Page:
Canberra confessions

Canberra, seen from Parliament House.

For many, Canberra means parliament and embassies, but for us it has been so much more.

This past weekend has been one of those special ones. You know the type, where nothing spectacular takes place and yet, on the Sunday night, you find yourself looking back and smiling contentedly at the simplicity and happiness of family life.

It brought something else to the surface too – a recognition that the way we think and speak about life in Canberra had morphed from slightly forced, positive thinking, to a genuine appreciation of what we have already built here in six short months.

For that to make any sense, I have to make a small confession. When we first picked Canberra from the list of state-sponsored visa options (we could have selected South Australia or Western Australia too), we felt it was the right choice for us… we hoped it was the right choice for us… but it was impossible to know for sure.

Our outward narrative was as much about selling our choice to ourselves as it was about selling it to our friends and family, and of course the ACT government, who had to be convinced of our desire and commitment for a new life here.

I’m not saying that we lied, just that it was impossible to know for sure. And, like any new migrant, we occasionally talked about a plan B or C.

Six months ago, as new arrivals with our only Australian friends living far away in other states, we agreed those contingency plans, once our compulsory two years in Canberra were complete, would be Melbourne if we wanted a more urgent, vibrant city on our doorstep, or perhaps Tasmania if we wanted a more affordable lifestyle with ready access to spectacular nature.

But over the weekend, something crept up on us. A realisation that we didn’t want more hustle and bustle, that there is spectacular nature on our doorstep here too, and that everything else is within easy reach for weekends and holidays.

Something more important happened too. We found ourselves beginning to feel integrated into life here. A kids’ social event here, an impromptu dinner with friends there, and a “call in if you’re passing” to a family we have met through the kids’ school.

It all prompted one of those Sunday evenings where we didn’t put the TV on, didn’t fire up the laptop for a spot of work, and didn’t even open a bottle of wine to toast the end of the weekend. Instead we just had one of those: “I think we did the right thing” conversations and, before we knew it, we were talking not about whether we would stay in Canberra in 18 months time, but about what type of house we should be looking for when our rental period ends, in which neighbourhood, and what kind of central heating we’d like. Oh, and we started planning a holiday in Tasmania for good measure.

The sub-text to all of that needed no airing. The outward narrative now matches the internal one. Of course, life can always throw the unexpected at you but our six month anniversary here also marked a transition for us, from settling in, to planning for the long term. In the end, much as we started out selling the idea of Canberra to ourselves and relatives, Canberra just got on with quietly selling itself by being a great place to live.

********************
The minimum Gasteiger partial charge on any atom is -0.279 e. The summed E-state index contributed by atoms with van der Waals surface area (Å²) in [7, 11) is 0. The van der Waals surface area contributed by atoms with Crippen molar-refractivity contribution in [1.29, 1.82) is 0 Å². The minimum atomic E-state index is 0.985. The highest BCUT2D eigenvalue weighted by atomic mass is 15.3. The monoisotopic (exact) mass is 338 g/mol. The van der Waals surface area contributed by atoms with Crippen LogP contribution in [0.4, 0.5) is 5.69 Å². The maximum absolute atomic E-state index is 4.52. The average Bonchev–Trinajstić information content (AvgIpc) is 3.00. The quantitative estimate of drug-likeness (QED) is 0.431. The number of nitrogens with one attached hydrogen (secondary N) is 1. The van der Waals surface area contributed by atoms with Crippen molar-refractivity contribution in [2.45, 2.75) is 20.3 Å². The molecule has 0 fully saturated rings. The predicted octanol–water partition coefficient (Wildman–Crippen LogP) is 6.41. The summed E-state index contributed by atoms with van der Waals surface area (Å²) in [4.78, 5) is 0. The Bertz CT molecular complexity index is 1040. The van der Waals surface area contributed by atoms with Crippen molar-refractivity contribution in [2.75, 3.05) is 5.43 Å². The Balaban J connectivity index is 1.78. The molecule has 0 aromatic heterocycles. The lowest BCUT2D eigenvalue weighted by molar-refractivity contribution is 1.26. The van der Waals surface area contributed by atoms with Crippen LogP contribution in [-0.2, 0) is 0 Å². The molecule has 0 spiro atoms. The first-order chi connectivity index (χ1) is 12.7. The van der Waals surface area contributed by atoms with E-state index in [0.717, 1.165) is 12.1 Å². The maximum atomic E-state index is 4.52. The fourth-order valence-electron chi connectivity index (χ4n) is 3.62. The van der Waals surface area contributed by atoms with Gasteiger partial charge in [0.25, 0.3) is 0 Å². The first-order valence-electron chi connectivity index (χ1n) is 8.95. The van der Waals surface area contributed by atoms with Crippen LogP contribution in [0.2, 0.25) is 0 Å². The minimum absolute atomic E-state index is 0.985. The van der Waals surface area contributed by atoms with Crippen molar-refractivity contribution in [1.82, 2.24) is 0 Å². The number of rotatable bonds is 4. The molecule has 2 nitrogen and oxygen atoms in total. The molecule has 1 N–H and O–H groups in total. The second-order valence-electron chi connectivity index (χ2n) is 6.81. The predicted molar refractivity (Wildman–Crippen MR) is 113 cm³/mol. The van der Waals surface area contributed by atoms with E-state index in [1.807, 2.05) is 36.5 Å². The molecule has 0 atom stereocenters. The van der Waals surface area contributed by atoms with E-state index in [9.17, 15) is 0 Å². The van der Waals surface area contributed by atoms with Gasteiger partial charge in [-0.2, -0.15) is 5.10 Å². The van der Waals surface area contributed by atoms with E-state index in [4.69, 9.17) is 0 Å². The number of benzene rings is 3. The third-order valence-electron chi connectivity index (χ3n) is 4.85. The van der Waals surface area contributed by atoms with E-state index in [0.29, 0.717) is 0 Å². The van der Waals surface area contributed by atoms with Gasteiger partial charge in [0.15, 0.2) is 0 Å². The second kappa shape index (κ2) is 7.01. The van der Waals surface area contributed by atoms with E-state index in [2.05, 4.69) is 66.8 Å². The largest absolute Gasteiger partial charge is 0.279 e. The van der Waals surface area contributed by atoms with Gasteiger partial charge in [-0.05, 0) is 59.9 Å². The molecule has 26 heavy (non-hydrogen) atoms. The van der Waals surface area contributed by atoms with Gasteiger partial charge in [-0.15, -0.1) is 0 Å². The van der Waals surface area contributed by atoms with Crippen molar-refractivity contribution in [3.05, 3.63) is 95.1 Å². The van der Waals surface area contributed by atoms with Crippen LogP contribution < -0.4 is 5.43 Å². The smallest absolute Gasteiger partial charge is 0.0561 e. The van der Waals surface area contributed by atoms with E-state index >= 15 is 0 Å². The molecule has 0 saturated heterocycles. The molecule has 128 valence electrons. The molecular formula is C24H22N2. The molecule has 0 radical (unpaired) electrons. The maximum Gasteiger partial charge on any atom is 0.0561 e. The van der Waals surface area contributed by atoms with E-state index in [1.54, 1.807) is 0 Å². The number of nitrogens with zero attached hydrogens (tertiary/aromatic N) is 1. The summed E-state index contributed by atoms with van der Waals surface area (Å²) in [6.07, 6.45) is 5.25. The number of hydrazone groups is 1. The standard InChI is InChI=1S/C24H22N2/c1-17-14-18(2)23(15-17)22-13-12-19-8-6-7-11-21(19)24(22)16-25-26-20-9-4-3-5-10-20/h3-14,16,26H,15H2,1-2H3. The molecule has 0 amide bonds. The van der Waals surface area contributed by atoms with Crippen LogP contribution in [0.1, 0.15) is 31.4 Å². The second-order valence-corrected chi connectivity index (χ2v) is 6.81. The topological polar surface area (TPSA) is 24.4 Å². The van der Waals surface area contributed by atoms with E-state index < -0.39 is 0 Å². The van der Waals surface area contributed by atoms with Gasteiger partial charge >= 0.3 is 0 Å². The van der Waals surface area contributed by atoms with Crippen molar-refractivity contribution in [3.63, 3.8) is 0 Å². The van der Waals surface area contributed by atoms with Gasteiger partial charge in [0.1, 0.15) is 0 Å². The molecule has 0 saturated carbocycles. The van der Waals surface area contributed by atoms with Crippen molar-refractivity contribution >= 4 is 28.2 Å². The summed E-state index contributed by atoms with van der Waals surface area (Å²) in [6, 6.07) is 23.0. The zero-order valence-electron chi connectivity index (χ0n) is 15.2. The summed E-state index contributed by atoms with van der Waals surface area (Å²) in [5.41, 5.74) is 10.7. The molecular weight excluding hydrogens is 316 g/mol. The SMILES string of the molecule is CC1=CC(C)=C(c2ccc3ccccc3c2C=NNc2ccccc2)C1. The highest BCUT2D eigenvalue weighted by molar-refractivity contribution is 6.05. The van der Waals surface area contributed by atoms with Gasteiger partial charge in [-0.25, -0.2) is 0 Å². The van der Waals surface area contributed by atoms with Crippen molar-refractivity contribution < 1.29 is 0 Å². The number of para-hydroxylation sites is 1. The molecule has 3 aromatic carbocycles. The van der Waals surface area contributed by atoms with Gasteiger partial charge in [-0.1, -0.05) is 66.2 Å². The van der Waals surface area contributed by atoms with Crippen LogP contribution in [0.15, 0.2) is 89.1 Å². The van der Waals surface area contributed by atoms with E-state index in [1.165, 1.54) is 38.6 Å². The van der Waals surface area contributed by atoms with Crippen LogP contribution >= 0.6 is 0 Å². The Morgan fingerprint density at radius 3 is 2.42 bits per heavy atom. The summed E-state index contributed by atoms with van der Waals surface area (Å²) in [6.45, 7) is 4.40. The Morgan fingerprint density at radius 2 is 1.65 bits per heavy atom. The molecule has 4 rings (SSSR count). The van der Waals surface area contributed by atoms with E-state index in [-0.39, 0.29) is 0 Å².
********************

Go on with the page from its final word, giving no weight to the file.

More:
It’s been six months since we arrived in Canberra and, in that time, I’ve been blogging more or less twice a week. Inevitably, as we settle into life here, there will be fewer ‘new’ things to post about. At the same time, I have a couple of writing projects — a novel and a contribution to a non-fiction business book — to deliver in the second half of 2015, so I’m going to make more room for those projects by posting less frequently here. I’m not disappearing completely, and I have several posts up my sleeve about Nanny CBRbound’s recent visit to Australia. If you are interested in hearing about my book projects, I’m going to set up a separate blog and Twitter account, which I’ll share details of soon, but for now, thanks for following here and I look forward to continuing to share our experiences of life in Canberra, albeit less frequently than twice a week.

3 thoughts on “Canberra confessions

  1. This is a lovely post Mark … and so glad that Canberra has crept up on you. It does that I think. I chose to come here because I thought I liked it, from a couple of very brief visits. Of course there were lonely times (I came here single) and of course I went “home” often (I could as it was Sydney) but I can’t ever regretting making the move. Canberra was much quieter then, but it was still beautiful, it did have a social life, and I could get there where I wanted to in the evening, park safely, and enjoy myself.

    I do hope you do keep us up to date even if it’s less than twice a week. Enjoy life.


    • Thanks Sue. I recognise much of that. It’s not an easy thing to do, but there are signposts along the way, marking the journey, and soon, it does begin to feel better, and then right, and then like home. I’ll keep posting, don’t worry, I just need to divert some time and attention to some more immersive projects, but I’ll still come up for air (and continue exploring Canberra). Thanks for following and encouraging our journey these past months.


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